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Cas. The morning comes upon us.
Bru. Good gentlemen, look fresh and merrily;
[Exeunt all but BRUTUS.
Enter Portia. Por.
Brutus, my lord ! Bru. Portia, what mean you? Wherefore rise you
now ? It is not for your health, thus to commit Your weak condition to the raw-cold morning. Por. Nor for yours, neither. You have ungently,
Brutus, Stole from my bed; and yesternight, at supper, You suddenly arose, and walked about, Musing, and sighing, with your arms across ; And when I asked you what the matter was, You stared upon me with ungentle looks. I urged you further; then you scratched your head, And too impatiently stamped with Yet I insisted, yet you answered not ; But with an angry wafture of Gave sign for me to leave you. So I did; Fearing to strengthen that impatience, Which seemed too much enkindled; and, withal,
1 "Let not our faces put on, that is, wear or show our designs." 2 Shapes created by imagination.
Hoping it was but an effect of humor,
Bru. I am not well in health, and that is all.
Por. Brutus is wise, and were he not in health, He would embrace the means to come by it.
Bru. Why, so I do.-Good Portia, go to bed.
Por. Is Brutus sick ? and is it physical
unfold to me, yourself, your half,
Kneel not, gentle Portia.
i Condition is temper, disposition, demeanor. 2 " I charm you.” This is the reading of the old copy, which Pope and Hanmer changed to “ I charge you,” without necessity. To charm is to invoke or entreat by words or other fascinating means. VOL. VI.
And talk to you sometimes ? Dwell I but in the
suburbs Of your good pleasure? If it be no more, Portia is Brutus' harlot, not his wife.
Bru. You are my true and honorable wife; As dear to me, as are the ruddy drops That visit my sad heart. Por. If this were true, then should I know this
grant I am a woman; but, withal,
O ye gods,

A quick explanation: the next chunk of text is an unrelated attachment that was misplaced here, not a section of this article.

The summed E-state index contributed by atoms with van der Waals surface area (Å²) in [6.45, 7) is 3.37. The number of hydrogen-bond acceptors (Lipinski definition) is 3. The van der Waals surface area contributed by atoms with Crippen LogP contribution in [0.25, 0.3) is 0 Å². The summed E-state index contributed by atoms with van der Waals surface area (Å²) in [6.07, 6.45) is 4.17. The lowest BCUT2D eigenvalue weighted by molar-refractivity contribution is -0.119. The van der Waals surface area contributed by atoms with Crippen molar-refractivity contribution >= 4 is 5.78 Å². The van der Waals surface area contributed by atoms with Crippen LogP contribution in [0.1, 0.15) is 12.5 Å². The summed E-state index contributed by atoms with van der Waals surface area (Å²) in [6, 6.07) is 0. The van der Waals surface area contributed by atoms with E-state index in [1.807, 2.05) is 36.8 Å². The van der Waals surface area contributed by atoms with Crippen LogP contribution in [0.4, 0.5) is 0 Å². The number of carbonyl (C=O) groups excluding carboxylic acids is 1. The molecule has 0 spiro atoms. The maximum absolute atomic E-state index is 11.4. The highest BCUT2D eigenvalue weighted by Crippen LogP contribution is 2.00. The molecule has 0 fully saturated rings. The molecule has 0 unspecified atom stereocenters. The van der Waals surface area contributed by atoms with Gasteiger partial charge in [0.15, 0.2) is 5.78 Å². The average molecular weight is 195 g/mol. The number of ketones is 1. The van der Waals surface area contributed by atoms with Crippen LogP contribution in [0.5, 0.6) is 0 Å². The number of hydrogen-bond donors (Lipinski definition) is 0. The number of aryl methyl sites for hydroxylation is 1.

[Knocking within. Hark, hark! one knocks. Portia, go in a while; And by and by thy bosom shall partake The secrets of my All
my engagements I will construe to thee, All the charactery of my sad brows.Leave me with haste.
Enter Lucius and LIGARIUS.
Lucius, who is that knocks? Luc. Here is a sick man, that would speak with you.
Bru. Caius Ligarius, that Metellus spake of.Boy, stand aside.—Caius Ligarius! how ?
Lig. Vouchsafe good morrow from a feeble tongue. 1 Charactery is defined “writing by characters or strange marks." In The Merry Wives of Windsor, Act v. Sc. 1, it is said, “ Fairies use flowers for their charactery."
Bru. O, what a time have you chose out, brave
Lig. I am not sick, if Brutus have in hand
Bru. Such an exploit have I in hand, Ligarius, Had you a healthful ear to hear of it.
Lig. By all the gods that Romans bow before, I here discard my sickness. Soul of Rome! Brave son, derived from honorable loins ! Thou, like an exorcist,' hast conjured up My mortified spirit. Now bid me run, And I will strive with things impossible ; Yea, get the better of them. What's to do? Bru. A piece of work that will make sick men
whole. Lig. But are not some whole, that we must make
Set on your foot;
Follow me, then.
SCENE II. The same. A Room in Cæsar's Palace.
Thunder and lightning. Enter CÆSAR, in his
night-gown. Cæs. Nor heaven, nor earth, have been at peace
to-night ; Thrice hath Calphurnia in her sleep cried out, Help, ho! they murder Cæsar !—Who's within ?
1 Here, and in all other places, Shakspeare uses exorcist for one who raises spirits, not one who lays them. But it has been erroneously said that he is singular in this use of the word.
Enter a Servant.
Serv. My lord ?
Cæs. Go bid the priests do present sacrifice,
Cal. What mean you, Cæsar ? Think you to walk
forth ? You shall not stir out of your house to-day.
Cæs. Cæsar shall forth. The things that threat
Ne'er looked but on my back; when they shall see
Cal. Cæsar, I never stood on ceremonies,
What can be avoided, Whose end is purposed by the mighty gods? Yet Cæsar shall go forth; for these predictions Are to the world in general, as to Cæsar.
Cal. When beggars die, there are no comets seen; The heavens themselves blaze forth the death of
1 Never paid a regard to prodigies or omens. 2 To hurtle is to clush, or move with violence and noise. 3 Henry Howard, earl of Northampton, in his Defensative against the